Roland Burris blames the media for his troubles. A good example of bad media relations.

Posted by Dan Keeney

Last week I posted an article on the DPK Public Relations Web site regarding the unique challenges that news conferences present. Smarty pants journalists try to show each other how clever they are with rat-a-tat-tat questions. The pace can be overwhelming as questions fly at the spokesperson from every direction — both literally and figuratively.

I think Lance Armstrong did a great job of defusing what could have been a difficult situation at a news conference in advance of the Tour of California, so I showcased it as a best practice in the article, Lance Armstrong illustrates how to handle difficult journalists.

So it is interesting timing that my brother pointed me to video of the weekend news conference of Senator Roland Burris answering questions about his omission of important facts in his testimony during the Blagojevich impeachment hearings.

The strategy behind the decision to address the media is a bit of a mystery, since Burris clearly believes he has done nothing wrong and that the media is trying to whip up a story out of nothing. But what precipitated all this was his decision to issue an affidavit to the committee, and he did that for a reason: he clearly believed that the record was incomplete and he wanted to make sure all the pertinent facts were disclosed.

Just imagine how different this news conference would have gone had Senator Burris simply started his remarks with a quick statement that said he was sorry for not seizing the opportunity to fully disclose the facts when he first had the chance to do so while testifying. All he would have to say is that he regretted not being more clear or wished he had been given more time to respond more comprehensively. Instead, he took a very defensive position and stated repeatedly that he answered truthfully and accurately in his testimony.

The statement contradicts his actions. If he was comfortable with his testimony, he would not have needed to clarify it through the affidavit. So why won’t he just say he regretted not being more forthcoming?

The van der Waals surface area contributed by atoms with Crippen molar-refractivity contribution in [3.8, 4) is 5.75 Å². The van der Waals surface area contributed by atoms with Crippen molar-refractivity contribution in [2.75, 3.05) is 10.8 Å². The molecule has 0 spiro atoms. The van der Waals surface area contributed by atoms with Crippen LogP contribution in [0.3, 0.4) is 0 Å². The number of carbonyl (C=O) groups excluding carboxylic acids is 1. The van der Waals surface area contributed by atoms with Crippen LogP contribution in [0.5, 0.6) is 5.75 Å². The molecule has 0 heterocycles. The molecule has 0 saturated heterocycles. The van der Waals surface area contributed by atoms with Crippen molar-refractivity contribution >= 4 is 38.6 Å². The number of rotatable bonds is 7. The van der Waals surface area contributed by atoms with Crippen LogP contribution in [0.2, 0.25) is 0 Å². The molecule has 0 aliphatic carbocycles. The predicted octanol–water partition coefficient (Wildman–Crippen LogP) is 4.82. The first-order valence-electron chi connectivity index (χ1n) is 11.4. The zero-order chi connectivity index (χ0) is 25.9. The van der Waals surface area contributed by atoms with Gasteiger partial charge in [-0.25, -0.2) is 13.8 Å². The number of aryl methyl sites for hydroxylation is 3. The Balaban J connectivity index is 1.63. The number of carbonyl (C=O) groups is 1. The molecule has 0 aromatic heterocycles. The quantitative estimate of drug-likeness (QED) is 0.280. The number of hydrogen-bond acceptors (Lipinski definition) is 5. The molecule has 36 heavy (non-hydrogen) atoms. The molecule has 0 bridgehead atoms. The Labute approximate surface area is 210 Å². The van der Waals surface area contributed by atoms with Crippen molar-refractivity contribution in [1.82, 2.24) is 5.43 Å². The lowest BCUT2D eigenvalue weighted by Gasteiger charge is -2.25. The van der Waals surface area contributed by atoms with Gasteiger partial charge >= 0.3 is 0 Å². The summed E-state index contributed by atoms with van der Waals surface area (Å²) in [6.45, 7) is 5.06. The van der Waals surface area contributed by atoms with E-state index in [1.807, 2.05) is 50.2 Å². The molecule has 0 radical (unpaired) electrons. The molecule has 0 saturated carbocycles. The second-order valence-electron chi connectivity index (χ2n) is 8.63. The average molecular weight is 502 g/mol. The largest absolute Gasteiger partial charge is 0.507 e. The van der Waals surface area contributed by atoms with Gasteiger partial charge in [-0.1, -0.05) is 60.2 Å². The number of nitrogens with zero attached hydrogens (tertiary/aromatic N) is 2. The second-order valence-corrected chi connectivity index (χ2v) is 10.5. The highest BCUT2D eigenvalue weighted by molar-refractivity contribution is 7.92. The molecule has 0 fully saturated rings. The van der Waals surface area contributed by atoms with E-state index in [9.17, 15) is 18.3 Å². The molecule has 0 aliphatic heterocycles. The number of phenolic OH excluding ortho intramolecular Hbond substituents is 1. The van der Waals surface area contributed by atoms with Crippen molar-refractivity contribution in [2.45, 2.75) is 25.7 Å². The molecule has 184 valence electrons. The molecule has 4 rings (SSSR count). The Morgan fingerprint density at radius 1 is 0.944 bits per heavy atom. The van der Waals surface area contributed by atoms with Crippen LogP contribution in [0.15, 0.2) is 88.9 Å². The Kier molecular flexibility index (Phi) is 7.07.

Pride and ego are great for helping people achieve a lot in life. They are not so great when it comes to spokespersons. A great spokesperson needs to be humble AND confident. Accepting of their own limitations AND powerful. It’s not easy.

It also helps if you tell your attorney to sit down and shut up. The whole tone of the news conference goes south when the attorney tries to show off. Bulletin for all the attorneys out there: journalists do not answer to you. They do not particularly respect you. They think you are full of it. You are hurting your clients. So back off and let your client express regret and begin the work of repairing their reputation.








 






 






 
 

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This entry was posted on Monday, February 16th, 2009 at 6:09 pm and is filed under PR Stories. You can follow any responses to this entry through the RSS 2.0 feed. You can leave a response, or trackback from your own site.

2 Responses to “Roland Burris blames the media for his troubles. A good example of bad media relations.”

  1. The PR Counselor Blog Says:

    Consultant follows his own bad advice, says he didn’t give Burris bad advice

    Photo courtesy of Points By Dre Prewitthttp://pointsbypritt.wordpress.com/2009/01/07/the-man-behind-the-curtain/Last week, in the post, “Roland Burris blames the media for his troubles. A good example of bad media relations,” I examined the disastrous performance of Senator Roland Burris at a news conference that had been called to discuss his evolving story about contacts with staff and family members of ousted Illinois Governor Rod Blagovevich. If you haven’t seen the videos of the news conference, they are priceless. Just a great example of how bad things can get.Now, according to …

  2. The PR Counselor Blog Says:

    Consultant follows his own bad advice, says he didn’t give Burris bad advice

    Photo courtesy of Points By Drew Prewitthttp://pointsbypritt.wordpress.com/2009/01/07/the-man-behind-the-curtain/Last week, in the post, “Roland Burris blames the media for his troubles. A good example of bad media relations,” I examined the disastrous performance of Senator Roland Burris at a news conference that had been called to discuss his evolving story about contacts with staff and family members of ousted Illinois Governor Rod Blagovevich. If you haven’t seen the videos of the news conference, they are priceless. Just a great example of how bad things can get.Now, according to …

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